Since the Kokolets, many Afrobeats artists have sought to give their fan bases identities in an attempt to solidify their legacy. There have been Korede Bello’s Belovers,”YBNL Gang” for fans of the rapper Olamide, Davido’s “HKN Gang,” Yemi Alade’s “Warriors,” Burna Boy’s “Outsiders” and most recently Naira Marley’s “Marlians.” These artists have fans who enjoy their work and enjoy stan wars, but do not necessarily consider the artist an extension of themselves, as is observed in stans.

Speaking about how stan culture presents itself differently in Afrobeats, A&R manager, Bizzle Osikoya, says “the fans are there but Afrobeats artists have struggled to activate a cult following in these fans. Only person right now with a crazy fanbase is Wizkid FC. You know Wizkid fans will die for him”. Bizzle shares fondly that Wizkid fans love him so much that they throw concerts in his absence, slaughtering cows (a celebratory cultural practice popular in many African cultures) to celebrate him in Lagos, Nigeria, selling out merch to prove their loyalty.

Team Wizkid FC or Starboy FC is frequently recognized as the fanbase of all fanbases in Afrobeats. Lang F, the founder of WizkidNews—the fanpage (with close to 2 million followers) credited as being largely responsible for earning Wizkid the No Signal win—says the page is different from others, as it doesn’t play into notorious trolling or engage in stan wars with other artist’s fanbases like those of Davido and Burna Boy. “There’s no fan page like ours,” says Lang. “I don’t like the word “stan” because we don’t do the negative shit We keep it positive. What we do is way more impactful than trolling other artists.”

In 2014, while scouring the web, Lang discovered Wizkid via a promo post for his second album Ayo. Upon listening to the entire album, the Cameroonian-American entertainment manager was sold on the Wizkid train and wanted to know as much as he could about this dope artist he had newly discovered. Inspired by his roommate, turned brother who ran a Kanye West fan page, Lang collated all the info he had found on Wizkid into an informational page on instagram. What started out as a passion project turned into a full scale business, ran with two other partners, with a website and twitter page that earn money via campaigns and ads.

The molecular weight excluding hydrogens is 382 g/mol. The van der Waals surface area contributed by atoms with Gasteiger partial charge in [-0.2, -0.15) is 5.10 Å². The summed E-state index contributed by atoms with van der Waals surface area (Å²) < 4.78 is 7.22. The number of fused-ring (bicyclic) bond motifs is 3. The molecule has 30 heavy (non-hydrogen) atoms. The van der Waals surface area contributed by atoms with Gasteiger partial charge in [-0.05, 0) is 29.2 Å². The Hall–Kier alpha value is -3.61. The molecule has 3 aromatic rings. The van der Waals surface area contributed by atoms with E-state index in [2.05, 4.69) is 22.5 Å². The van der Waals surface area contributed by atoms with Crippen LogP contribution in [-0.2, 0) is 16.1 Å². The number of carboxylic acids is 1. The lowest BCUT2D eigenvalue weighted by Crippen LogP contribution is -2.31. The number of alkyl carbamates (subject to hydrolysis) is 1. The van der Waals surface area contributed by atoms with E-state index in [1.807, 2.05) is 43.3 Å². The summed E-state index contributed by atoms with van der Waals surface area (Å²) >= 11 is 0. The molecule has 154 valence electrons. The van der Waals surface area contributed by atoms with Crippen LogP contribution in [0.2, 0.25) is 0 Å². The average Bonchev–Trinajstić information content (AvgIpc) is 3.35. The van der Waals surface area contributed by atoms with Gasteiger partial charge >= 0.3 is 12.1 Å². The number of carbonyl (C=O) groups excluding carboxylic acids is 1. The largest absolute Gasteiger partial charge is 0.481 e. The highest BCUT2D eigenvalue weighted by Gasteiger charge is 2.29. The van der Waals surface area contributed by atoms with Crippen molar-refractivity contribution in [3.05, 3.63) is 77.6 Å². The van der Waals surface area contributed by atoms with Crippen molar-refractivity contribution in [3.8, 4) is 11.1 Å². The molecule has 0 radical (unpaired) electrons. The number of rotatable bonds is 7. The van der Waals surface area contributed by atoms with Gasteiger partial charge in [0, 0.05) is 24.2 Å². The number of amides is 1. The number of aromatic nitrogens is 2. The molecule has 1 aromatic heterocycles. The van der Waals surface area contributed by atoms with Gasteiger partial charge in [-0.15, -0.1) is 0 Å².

Lang attributes this success to consistency and genuine passion and love for both Afrobeats and Wizkid as well as support from women in music journalism like Antoinette Isama and Nora Oluh who are invested in the culture and have supported him by sharing journalism and documenting tips. His following of 1.7 million followers, grown organically, reflects this. It took Lang two years of attentively documenting and curating Wizkid’s work to finally meet Wizkid. He believes Wizkid recognized the diligent work he did and has shown him respect and love since then as a result. Since meeting Wiz at the One Africa Music Fest in 2016, Lang has gone on to run campaigns sponsored by Wizkid and his management. He says he owes his career as a talent manager to the fanpage’s credibility and success. “Other artists have approached WizkidNews to replicate a fanpage for their brand,” says Lang. He now considers WizkidNews more of a music blog, aiming to promote the love of Afrobeats, and says other accounts have even tried to copy their formula.